New security measures implemented at SFO

December 26, 2009 7:00:50 PM PST
Stricter security measures are now in place at many airports, but the Department of Homeland Security has not raised the terror threat level.

Passengers that fly in or out of SFO will see added security measures. Publicly, TSA is not asking U.S. airports to do anything different as far as security, but SFO is stepping up security for its travelers.

Police officers are patrolling terminals, a visible sign of heightened security.

"Anything they need to do is good with me" said traveler Dianne Kavanugh.

There are canine units, officers and even San Francisco's city's Tactical Unit. SFO made the move to bring them in, after an attempted Christmas Day terror attack on a U.S. plane.

The flight was from Amsterdam to Detroit, and the passenger when questioned by the feds said he tried to blow up the plane.

"It's just spooky to think that there was someone on the flight, being able to get on that flight and then ignite something during the plane trip," said traveler Barbara Doyle.

It's unknown how that passenger went undetected through Nigeria and Amsterdam airport security systems.

ABC7 Aviation Expert Ron Wilson said internationally, there are loopholes in security.

"Your security here at San Francisco or at any other airport is dependent upon the security of the country you came from and the city you came from," he said.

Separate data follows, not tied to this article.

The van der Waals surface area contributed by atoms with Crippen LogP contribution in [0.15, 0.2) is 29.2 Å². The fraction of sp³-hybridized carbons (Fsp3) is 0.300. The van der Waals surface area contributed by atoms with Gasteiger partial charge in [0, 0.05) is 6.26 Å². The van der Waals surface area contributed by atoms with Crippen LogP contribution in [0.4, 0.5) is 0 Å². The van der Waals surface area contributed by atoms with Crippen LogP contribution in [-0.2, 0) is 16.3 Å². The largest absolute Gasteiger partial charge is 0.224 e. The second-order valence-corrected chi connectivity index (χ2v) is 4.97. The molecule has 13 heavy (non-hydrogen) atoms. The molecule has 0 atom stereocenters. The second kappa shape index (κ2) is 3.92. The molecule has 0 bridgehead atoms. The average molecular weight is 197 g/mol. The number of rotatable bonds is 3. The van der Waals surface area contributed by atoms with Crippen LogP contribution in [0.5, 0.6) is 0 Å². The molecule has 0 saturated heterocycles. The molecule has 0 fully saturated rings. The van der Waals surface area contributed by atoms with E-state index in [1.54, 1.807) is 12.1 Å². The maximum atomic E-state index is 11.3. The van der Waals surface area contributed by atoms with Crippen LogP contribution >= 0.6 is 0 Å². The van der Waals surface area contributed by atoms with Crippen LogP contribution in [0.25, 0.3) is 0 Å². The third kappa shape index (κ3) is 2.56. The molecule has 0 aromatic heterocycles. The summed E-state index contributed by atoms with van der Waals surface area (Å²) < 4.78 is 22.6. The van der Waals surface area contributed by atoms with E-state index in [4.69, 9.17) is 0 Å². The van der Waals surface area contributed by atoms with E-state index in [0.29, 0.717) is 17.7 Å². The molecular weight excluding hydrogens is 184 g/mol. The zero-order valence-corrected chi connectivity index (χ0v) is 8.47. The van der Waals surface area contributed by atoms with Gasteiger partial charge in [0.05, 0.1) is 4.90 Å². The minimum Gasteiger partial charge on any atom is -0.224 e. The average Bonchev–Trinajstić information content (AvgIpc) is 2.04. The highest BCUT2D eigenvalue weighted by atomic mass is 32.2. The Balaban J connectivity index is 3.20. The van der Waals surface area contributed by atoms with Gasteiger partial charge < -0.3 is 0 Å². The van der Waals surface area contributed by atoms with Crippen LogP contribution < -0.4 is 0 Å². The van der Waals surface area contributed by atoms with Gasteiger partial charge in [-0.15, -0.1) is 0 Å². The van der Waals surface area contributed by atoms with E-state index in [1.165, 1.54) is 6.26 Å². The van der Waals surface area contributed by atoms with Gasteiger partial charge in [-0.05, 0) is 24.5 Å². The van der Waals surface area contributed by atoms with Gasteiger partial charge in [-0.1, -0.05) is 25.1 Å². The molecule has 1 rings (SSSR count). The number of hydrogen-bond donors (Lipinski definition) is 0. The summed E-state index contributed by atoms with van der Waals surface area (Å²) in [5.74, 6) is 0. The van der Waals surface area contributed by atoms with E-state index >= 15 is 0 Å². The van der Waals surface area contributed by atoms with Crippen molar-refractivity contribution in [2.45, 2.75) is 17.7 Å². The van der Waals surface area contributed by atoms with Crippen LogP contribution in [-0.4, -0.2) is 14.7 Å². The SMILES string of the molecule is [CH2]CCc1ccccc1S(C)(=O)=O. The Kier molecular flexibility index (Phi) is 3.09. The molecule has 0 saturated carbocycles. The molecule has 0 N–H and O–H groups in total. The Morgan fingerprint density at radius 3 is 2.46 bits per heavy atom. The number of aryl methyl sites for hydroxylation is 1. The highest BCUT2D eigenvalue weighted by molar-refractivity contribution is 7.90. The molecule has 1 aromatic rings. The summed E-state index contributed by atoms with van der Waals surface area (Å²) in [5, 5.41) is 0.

Passenger Ron McLaughlin agrees. He flew out of Korea on Saturday where security was a breeze. Then, he landed in Beijing.

"When we landed in Beijing, wow, every five seconds you were talking to a security person. They had tons, it was very impressive," he said.

Extra screenings at European airports forced some flights to arrive an hour late at SFO.

"It was much longer than expected in Frankfurt," said Arne Granhold, who was traveling from Frankfurt, Germany.

Even with the precautions and high tech technology, experts say detecting explosives on board is still the big hole in the system. It is slow and time consuming and they say the best bet to date for speed and accuracy is still on a leash.

"They are still [dogs] 96 to 97 percent effective on discovering explosives of all kinds," said Wilson.

Air Canada and other airlines are issuing new rules that they claim come from TSA. They include passengers not being allowed to get up and out of their seats, access their baggage or have anything on their laps one hour before landing at an airport, but TSA is not commenting on those rules.